Module code: MS3024
Module co-ordinator: Dr Julian Matthews
Today, ideas of panics, risks and fears - for example, those associated with crime, immigration, environmental despoliation, the nuclear industry, food processing and food safety or scientific advances in bio-genetic engineering - are subject to intense media attention and speculation.
But how exactly has journalism represented these? Do journalists simply sensationalise and profit from 'doom and gloom' mongering or perhaps they play a more responsible role in alerting us to associated hazards? Can the news media play a constructive part in public campaigns designed to inform, educate and change 'risk' behaviours?
This module invites you to consider the multiple roles performed by the mass media in relation to the communication of hazards in today's so-called risk society. We will explore the various ways that the news media communicate risk and consider the possible impacts that risk communication has on the media audience, particularly in terms of their understanding and ability to engage with such messages.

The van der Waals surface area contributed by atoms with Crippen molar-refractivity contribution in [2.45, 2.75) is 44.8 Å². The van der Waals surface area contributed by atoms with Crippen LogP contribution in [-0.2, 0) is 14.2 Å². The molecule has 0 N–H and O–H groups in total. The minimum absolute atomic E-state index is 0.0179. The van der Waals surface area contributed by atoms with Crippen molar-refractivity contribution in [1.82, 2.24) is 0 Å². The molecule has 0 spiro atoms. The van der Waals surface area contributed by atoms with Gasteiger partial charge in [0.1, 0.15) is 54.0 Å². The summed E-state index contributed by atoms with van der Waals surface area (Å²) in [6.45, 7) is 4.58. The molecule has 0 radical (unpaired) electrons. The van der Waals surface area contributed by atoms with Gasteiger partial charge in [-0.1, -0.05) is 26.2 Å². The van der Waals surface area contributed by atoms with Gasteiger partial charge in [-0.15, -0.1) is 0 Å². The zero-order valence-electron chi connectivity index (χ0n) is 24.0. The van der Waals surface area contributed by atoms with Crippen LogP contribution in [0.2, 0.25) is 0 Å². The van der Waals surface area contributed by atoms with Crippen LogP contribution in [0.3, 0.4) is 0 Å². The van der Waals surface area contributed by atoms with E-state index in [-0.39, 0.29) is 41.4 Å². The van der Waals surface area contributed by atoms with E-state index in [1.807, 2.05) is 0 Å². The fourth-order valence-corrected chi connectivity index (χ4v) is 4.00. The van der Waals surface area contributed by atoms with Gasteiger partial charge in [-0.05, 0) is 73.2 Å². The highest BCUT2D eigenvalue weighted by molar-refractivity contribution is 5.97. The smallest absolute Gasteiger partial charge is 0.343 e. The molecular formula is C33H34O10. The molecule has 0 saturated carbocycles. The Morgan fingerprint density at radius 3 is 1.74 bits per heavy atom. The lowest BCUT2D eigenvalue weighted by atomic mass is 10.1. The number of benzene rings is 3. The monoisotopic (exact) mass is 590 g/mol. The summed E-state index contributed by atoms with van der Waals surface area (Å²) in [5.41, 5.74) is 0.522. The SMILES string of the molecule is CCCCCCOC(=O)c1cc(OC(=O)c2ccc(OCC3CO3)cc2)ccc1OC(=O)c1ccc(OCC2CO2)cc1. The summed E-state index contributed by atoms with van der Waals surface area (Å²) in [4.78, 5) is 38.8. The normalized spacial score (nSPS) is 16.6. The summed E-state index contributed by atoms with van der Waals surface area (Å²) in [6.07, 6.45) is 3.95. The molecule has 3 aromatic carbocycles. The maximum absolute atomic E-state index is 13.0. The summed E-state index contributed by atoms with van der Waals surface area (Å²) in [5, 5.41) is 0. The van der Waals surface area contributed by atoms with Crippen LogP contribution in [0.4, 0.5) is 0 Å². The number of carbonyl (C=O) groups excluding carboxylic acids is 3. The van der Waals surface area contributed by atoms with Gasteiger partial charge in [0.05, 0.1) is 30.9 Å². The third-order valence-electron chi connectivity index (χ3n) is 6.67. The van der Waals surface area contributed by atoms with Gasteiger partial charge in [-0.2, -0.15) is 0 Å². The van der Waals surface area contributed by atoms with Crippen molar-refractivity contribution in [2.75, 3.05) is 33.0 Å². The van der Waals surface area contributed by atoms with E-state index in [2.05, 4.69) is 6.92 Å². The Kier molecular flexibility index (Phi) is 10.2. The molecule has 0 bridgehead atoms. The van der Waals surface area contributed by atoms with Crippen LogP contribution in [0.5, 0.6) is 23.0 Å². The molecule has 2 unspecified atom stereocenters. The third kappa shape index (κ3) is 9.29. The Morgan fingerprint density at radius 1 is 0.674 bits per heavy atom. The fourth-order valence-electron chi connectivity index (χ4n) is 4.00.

Throughout the module you will be expected to read a number of published case-studies and reflect on issues of analysis and, importantly, methodology. Issues of method and methodology, therefore, inform the module throughout, not only in relation to your applied discussion but also when considering the respective strengths and weaknesses of the various studies read across the module.
- Theories on risk, fear and panics and the media
- Research into the role that journalists, experts and audiences play in the production and reception of risk, panics and fears
- Case study investigations into the topics such as health, children, immigration, drugs and crime, food scares, the new science of genetics and biotechnology
- 11 hours of lectures
- 22 hours of seminars
- 1 hour of tutorials
- 116 hours of guided independent study
- Essay, 2,500 words (70%)
- Written appraisal, 1,500 words (30%)